This change has drastically altered the type of files many monoline lenders can handle.  Monolines are simply banks that deal exclusively with mortgages.  This pushes more business towards the bigger banks and essentially decreases competition in the mortgage marketplace.  As options for borrowers decrease, this will have an added slight upward effect on interest rates.

One final change with very relevant consequences just came into effect last week.  CMHC, followed by the other 2 insurers, raised the default insurance premiums, effective March 17th.  The premiums are calculated as a percentage of loan amount, with the exact percentage varying based on LTV.  For example, at 95% LTV (5% down payment), the insurance premium has increased from 3.6% to 4.0%.

What does this all mean? Overall it is now more costly and more confusing to get a mortgage than in the past. With the complexity of the new mortgage market, now more than ever buyers need someone with extensive knowledge to help them sort through their options.  As your local Dominion Lending Centres mortgage professional, it’s my job to help you understand how these changes apply to you.  And the best part is that this advice doesn’t cost you a dime.  It’s definitely worth the call.

If I can be of assistance to you or someone you know, please do not hesitate to contact me – 250-338-3740 or anasimiv@gmail.com

Thinking Outside a Smaller Box with the New Mortgage Rules

First Time Home Buyers Victor Anasimiv 9 Mar

Not all mortgages are created equal.  That has always been true, but is even more so after the government changes made to mortgage default insurance guidelines in late 2016.  As we approach the end of the first quarter of 2017, Mortgage Brokers and lenders are still adjusting to the new risk-based mortgage rate pricing that came into play as a result of these changes.

On a high-ratio purchase (less than 20% down-payment), borrowers are required to pay a premium for mortgage default insurance.  Even if more than 20% is used as a down-payment, lenders still often choose to pay for the insurance themselves. Doing so protects a lender’s book of business against credit loss, helps them package more secured mortgages together to sell to investors and reduces the amount of capital they are required to maintain. In the mortgage industry, this practice is called back-end insuring.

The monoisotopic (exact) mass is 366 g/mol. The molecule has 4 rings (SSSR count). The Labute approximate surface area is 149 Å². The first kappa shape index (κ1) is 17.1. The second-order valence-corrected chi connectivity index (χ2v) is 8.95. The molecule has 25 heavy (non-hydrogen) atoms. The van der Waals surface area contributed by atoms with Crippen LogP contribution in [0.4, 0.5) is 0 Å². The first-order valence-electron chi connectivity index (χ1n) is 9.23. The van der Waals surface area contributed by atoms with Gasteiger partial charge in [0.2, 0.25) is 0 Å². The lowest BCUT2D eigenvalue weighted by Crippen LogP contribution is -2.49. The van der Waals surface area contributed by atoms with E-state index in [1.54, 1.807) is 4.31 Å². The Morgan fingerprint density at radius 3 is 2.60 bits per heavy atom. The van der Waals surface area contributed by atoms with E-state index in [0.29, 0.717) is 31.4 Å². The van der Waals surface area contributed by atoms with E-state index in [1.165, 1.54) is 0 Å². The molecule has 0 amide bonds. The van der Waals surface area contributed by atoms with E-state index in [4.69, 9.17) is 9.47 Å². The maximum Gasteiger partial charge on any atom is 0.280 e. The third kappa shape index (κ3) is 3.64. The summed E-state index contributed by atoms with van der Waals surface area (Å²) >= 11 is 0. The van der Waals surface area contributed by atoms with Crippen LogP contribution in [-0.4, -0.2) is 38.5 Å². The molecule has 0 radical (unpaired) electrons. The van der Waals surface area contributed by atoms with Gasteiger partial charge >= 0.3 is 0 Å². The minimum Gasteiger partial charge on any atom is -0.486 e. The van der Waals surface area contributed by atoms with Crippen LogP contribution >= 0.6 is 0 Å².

The changes announced in October & November of last year have greatly limited the mortgages that lenders are allowed to insure using government-backed insurers. Essentially the government is passing the perceived risk on to lenders by implementing far more stringent guidelines for qualifying for this insurance and limiting mortgages that can be insured to what they consider lower risk “inside the box” mortgages.

I used the phrase ‘perceived risk’ because it should be pointed out that default rates on mortgages in Canada are incredibly low. As of January 2016, only 13,216, or 0.28% of Canadian mortgages, were in arrears.  Less than half of 1%! In any case, the onus has been placed on the lender to absorb more costs if a borrower defaults. In the end, these costs are passed on to borrowers by lenders applying higher rates to less secured mortgages.  The effect this is having an the Canadian public is two-fold.  First, it increases interest rates, merely based on speculation with no supporting data.  And furthermore, it prices smaller lenders out of certain subsections of the mortgage market.  This decreases consumer choices and competition, which can only serve to increase rates further.

These days, if you’re looking for a mortgage, your circumstances may not fit “inside the Box” as this box seems to be shrinking more and more. The following is a list of guidelines that must be satisfied for a mortgage to be considered an insurable mortgage (by no means an exhaustive list and is subject to change):

  • Maximum amortization of 25 years
  • Must qualify by using a stress test. Even though your mortgage contract rate may be 2.69%, you will have to qualify at 4.64%, the Bank of Canada benchmark rate.  This stress test decreases your purchasing power by about 20%
  • Maximum Gross Debt Service Ratio of 39% (shelter expenses as a percentage of gross income)
  • Maximum Total Debt Service Ratio of 44% (all liabilities – shelter plus other debts – as a percentage of gross income)
  • No refinances
  • No single unit rentals
  • Purchase price must be less than $1 Million

As you can imagine, this severely limits the type and number of mortgages that would be considered insurable and eligible for better mortgage interest rates. All mortgages are definitely not created equal in 2017 and it’s more important than ever to have a chat with me, a licensed and thoroughly educated mortgage broker.  As my client, I will help educate you on all the recent changes and come up with a mortgage solution to what could now be an “outside the box” uninsurable mortgage. Whether you’re refinancing, you need an amortization over 25 years, or you want to buy a single-unit rental, we have a mortgage for that!

Contact me today to get started on your mortgage approval! 250-338-3740 or anasimiv@gmail.com